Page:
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07/21/2009 08:37 AM ID: 79745 Permalink   

Amatuer Astronomer Discovers Earth-Sized Collision With Jupiter

 

Australian amateur astronomer Anthony Wesley was the first one to discover an impact zone on Jupiter the size of Earth. The impact has been confirmed by the Jet Propulsion Laboratory at NASA. It is still not known exactly what hit Jupiter.

This is only the second known object to hit Jupiter, the first being Shoemaker-Levy 9 in 1994. The object will only be visible for a few more days. This object will help scientists better understand Jupiter's role in our solar system.

"We are extremely lucky to be seeing Jupiter at exactly the right time, the right hour, the right side of Jupiter to witness the event. We couldn't have planned it better," said NASA scientist Glenn Orton, who confirmed Wesley's discovery.

 
  Source: www.theage.com.au  
    WebReporter: pexa02 Show Calling Card    
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  6 Comments
  
  HRMMM  
 
HRMMM crash sight for an alian mother ship?

Seriously though, I find it interesting that NASA would miss something the size of EARTH!!!! on a collision course with Jupiter.

What worries me is something the size of Texas impacting Earth, whoops, we missed that too lol.
 
  by: kristmen   07/21/2009 06:19 PM     
  @kristmen  
 
Its impact zone is the size (diameter) of Earth. The object itself was much smaller, I guess. Perhaps maybe a ew miles in diameter?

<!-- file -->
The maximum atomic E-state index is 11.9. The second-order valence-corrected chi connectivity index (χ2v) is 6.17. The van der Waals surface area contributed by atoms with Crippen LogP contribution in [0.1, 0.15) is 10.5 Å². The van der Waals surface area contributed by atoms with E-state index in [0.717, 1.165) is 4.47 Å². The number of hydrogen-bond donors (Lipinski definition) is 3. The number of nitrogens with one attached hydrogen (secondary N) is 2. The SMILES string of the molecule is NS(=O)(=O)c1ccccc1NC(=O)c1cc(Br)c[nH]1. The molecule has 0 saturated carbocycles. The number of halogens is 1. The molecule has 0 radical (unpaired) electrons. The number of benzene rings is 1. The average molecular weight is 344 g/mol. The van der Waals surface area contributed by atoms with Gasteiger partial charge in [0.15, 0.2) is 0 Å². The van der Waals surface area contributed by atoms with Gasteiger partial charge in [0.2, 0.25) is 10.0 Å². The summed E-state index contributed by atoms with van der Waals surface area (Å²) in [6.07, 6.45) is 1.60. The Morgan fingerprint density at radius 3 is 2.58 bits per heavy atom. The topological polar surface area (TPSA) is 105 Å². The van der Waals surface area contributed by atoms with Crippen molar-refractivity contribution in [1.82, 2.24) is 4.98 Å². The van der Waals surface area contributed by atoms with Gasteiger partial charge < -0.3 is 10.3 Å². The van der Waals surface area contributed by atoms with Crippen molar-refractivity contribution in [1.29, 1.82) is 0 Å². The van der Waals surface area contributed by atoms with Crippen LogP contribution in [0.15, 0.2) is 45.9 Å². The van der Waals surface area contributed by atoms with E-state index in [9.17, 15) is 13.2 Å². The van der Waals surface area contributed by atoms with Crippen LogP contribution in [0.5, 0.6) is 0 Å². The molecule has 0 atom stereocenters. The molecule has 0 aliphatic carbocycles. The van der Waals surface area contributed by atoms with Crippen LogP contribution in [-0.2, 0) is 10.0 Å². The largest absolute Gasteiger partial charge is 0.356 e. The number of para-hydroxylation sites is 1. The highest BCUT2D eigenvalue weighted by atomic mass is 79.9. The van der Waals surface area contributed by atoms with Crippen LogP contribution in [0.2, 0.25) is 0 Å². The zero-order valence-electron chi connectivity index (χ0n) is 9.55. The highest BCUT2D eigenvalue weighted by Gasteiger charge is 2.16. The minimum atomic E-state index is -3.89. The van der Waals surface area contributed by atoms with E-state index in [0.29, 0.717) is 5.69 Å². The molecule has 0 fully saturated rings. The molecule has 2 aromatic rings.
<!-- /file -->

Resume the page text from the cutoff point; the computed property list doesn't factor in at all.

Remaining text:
by: Fonzo   07/21/2009 06:42 PM     
  We couldn't have planned it better  
 
NASA taking credit or something? Are they saying they seen the object impact? But didn't say anything until this guy mentioned something?

Very cool though. I can see how we missed this object though, even for its massive size.
 
  by: Vhan     07/22/2009 12:20 AM     
  woah  
 
whats with all the hatin on NASA

@kristmen
If you read the source you will understand why NASA didn't catch it and this guy did. All the large telescopes cost millions and millions of $$ so the people looking through them have to follow the agenda's of the people funding it.

Whereas amateurs can look at whatever they like.

Also the difference between spotting a object that will hit a planet 700 million miles away and an object that will hit earth is completly different.

@Vhan
I doubt it, i'd say they mean we couldn't have planned the timing to take a picture of a large impact on jupiter any better, which is how far away jupiter currently is and that the object impacted jupiter on the side that is facing earth.
 
  by: pexa02   07/22/2009 12:53 AM     
  Wonder what it looked like.  
 
That would have been awesome to see. I mean look at this http://images.theage.com.au/... image, you can see where it tore through the clouds. I think there is a shadow on the right making it appear to be a dome, but you don't see any other impacts it make on the planet.

What a site it would be to see a Neptune sized collision with Jupiter.
 
  by: Vhan     07/22/2009 10:33 AM     
  Belly button  
 
I wonder where the newspaper got that picture of my navel?
 
  by: billycan   07/23/2009 03:52 PM     
 
 
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